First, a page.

And given that everyone and everything else told me that I should just naturally be all those things that were, to me, actually instinctively uncomfortable, unnatural and puzzling, I concluded that the problem was me. That it was a character flaw. It made more sense that I was wrong, than to believe that of everything and everyone else. And at that point, I came to understand myself as invisible, insignificant and freakish.
The unspeakable loneliness of not being able to tell anybody who you are.
So when dad had come into the room that evening, he'd unintentionally cornered me at one of the most difficult moments in my childhood. And I couldn't think of a single thing to say that would explain what was going on. It would be the one chance in my life in which there seemed to be an opportunity to reach across the chasm. And I couldn't do it -- my secret was that unspeakable. Instead, I made something up about having had an argument with friends. To which he replied, "Oh. Is that all?" and made a few clichéd comments about things getting better, before leaving the room.
All that was left was the roaring silences. But then, I remember that moment, and realize that given the context of the very early 1980s, if I had tried to explain things then, it likely could only possibly have gone worse. It was a time, after all, where gender difference in children was seen as something to be quashed, and where transsexuality was equated to sociological or even literal rape by perceived "experts." Even by 2007, you could still find the occasional hospital in Alberta which treated gender issues using ECT.
I suppose that he had tried to communicate too, in his own way. A few times, he took me out to his place of work, having a few things to do at the shop. In that masculine world, I met some of his friends and co-workers, hefty, rugged blue-collar chums who lived in a realm of grit and bravado. How I must have embarrassed him, this scared, effeminate kid afraid to talk, afraid to get dirty, uncomfortable and unsuited for that world -- although if he was ashamed of me, he never did or said anything to indicate that.
It was probably his way of communicating without talking, but I couldn't hear him, intimidated by all the roaring silences.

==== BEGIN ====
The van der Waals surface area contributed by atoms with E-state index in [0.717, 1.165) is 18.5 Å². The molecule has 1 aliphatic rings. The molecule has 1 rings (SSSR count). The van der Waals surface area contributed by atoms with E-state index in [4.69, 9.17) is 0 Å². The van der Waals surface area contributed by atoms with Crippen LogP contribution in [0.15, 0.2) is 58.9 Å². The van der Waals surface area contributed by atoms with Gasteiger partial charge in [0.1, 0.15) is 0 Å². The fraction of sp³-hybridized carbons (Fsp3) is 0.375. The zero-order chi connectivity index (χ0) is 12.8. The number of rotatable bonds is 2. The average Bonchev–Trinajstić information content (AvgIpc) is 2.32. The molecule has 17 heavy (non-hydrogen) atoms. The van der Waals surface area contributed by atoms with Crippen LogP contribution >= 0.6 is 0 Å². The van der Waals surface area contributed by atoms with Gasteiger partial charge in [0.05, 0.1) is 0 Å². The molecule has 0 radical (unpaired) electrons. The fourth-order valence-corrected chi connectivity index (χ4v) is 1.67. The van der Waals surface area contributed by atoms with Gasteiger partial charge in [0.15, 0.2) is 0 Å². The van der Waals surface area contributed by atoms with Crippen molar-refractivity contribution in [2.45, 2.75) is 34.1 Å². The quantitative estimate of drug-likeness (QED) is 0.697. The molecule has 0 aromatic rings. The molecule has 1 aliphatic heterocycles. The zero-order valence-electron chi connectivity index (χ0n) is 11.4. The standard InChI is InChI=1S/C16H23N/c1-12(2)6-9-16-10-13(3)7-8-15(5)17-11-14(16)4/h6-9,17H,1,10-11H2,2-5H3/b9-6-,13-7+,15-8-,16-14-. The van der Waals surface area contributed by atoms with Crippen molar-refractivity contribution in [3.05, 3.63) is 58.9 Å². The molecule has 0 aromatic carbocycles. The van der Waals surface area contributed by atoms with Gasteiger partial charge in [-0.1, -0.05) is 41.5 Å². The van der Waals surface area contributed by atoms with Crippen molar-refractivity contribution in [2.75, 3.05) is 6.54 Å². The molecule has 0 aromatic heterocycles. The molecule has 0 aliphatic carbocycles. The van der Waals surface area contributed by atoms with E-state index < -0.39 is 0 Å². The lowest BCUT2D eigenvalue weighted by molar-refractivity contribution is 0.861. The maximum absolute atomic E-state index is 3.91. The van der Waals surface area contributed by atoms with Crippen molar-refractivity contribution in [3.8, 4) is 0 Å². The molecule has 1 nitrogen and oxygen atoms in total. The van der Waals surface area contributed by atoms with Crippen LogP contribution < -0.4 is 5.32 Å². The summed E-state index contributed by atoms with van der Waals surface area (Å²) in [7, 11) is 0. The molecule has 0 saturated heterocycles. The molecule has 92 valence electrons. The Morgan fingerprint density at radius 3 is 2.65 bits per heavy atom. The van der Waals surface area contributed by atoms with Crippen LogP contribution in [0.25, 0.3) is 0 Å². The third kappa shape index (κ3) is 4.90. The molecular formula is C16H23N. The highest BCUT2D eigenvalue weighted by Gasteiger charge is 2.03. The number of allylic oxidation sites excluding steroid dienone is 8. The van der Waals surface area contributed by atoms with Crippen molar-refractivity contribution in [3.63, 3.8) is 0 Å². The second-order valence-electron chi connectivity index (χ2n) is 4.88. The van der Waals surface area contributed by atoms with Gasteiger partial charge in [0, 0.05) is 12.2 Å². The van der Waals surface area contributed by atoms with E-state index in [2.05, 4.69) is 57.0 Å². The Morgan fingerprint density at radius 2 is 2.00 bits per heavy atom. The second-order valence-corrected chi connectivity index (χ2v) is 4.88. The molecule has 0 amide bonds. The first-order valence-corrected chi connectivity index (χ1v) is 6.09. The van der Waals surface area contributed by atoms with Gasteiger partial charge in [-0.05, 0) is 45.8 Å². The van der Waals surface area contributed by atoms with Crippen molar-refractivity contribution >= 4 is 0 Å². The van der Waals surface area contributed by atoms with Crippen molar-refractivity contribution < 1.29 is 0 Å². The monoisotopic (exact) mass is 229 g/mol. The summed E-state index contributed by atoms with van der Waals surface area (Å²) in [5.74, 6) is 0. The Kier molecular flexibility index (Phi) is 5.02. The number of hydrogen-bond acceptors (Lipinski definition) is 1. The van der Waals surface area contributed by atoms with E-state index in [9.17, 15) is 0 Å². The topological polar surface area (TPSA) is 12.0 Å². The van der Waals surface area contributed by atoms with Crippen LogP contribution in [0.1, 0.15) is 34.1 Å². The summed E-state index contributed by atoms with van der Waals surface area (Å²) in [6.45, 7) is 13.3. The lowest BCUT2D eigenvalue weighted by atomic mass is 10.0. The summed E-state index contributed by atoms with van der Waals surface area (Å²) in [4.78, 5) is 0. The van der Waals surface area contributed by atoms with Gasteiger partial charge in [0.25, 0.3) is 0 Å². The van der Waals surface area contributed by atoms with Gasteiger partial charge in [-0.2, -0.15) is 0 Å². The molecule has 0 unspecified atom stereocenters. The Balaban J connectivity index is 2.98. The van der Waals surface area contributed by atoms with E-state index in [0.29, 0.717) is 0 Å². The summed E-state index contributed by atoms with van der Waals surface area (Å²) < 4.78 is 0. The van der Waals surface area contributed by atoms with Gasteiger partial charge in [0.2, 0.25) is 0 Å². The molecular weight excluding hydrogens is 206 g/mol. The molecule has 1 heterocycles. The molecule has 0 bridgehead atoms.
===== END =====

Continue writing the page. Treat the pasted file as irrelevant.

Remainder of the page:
Raised to be stoic, I often didn't know what to do with those things that needed to be said, so I stuffed them down and buried them like I thought I was supposed to. And he, I suppose, tried to do much the same. The one outlet I had was writing, and so I did a lot of it, filling scribblers and notebooks that I would never return to, destroying them so no one else would read them... sometimes even writing on my arms and body (kept carefully covered), if nothing else was available. And he, I suppose, didn't even have an outlet at all.
Before Christmas, when my cousin contacted me to let me know that dad was sick, I'd already been estranged from the family for a few years. I hadn't known that during that time, dad had come around better than anyone else in the family, taking time to learn about transsexuality, telling his side of the family, and pushing them for a commitment (which many of them eagerly gave) not to shut me out of the family.
In many ways, I'm ashamed that I hadn't had more faith in him. I'd also assumed that his side of the family would likely reject me, too, yet it seems that with the exception of a couple people who couldn't make eye contact with me at his funeral, I was very much mistaken.
But when I went to the hospital to see him, it was without knowing what I was walking into or who would be there. As we were getting ready to leave for Edmonton, a message came in on Facebook. My sister, too, was writing to inform me that dad was sick, although her note was colder, aloof, seemed to be sent as a result of mom's prodding. In my sister's eyes, I was the Deadbeat Who Left.
I found that mom had started to accept things, making an effort to understand, an effort to acknowledge. In the face of the opinions that some of the religious leaders she reads (John Hagee, Billy Graham, James Dobson) have about trans people, that's a monumental step.
I'd started my transition a number of years ago. When I came out to my family, I told my sister first. I'd always been somewhat aloof from all my family, knowing that who I was could sooner or later be an issue, and I tended to shut them out of my life -- which probably hurt her worst of all. But I also thought our bond was strongest in some ways, and I trusted her to be the most resilient and capable of being a support for our parents. But with her too, the distance grew over time.
My sister came to want little to no contact with me. It could happen that for the rest of our lives, I am for all intents and purposes dead in her eyes.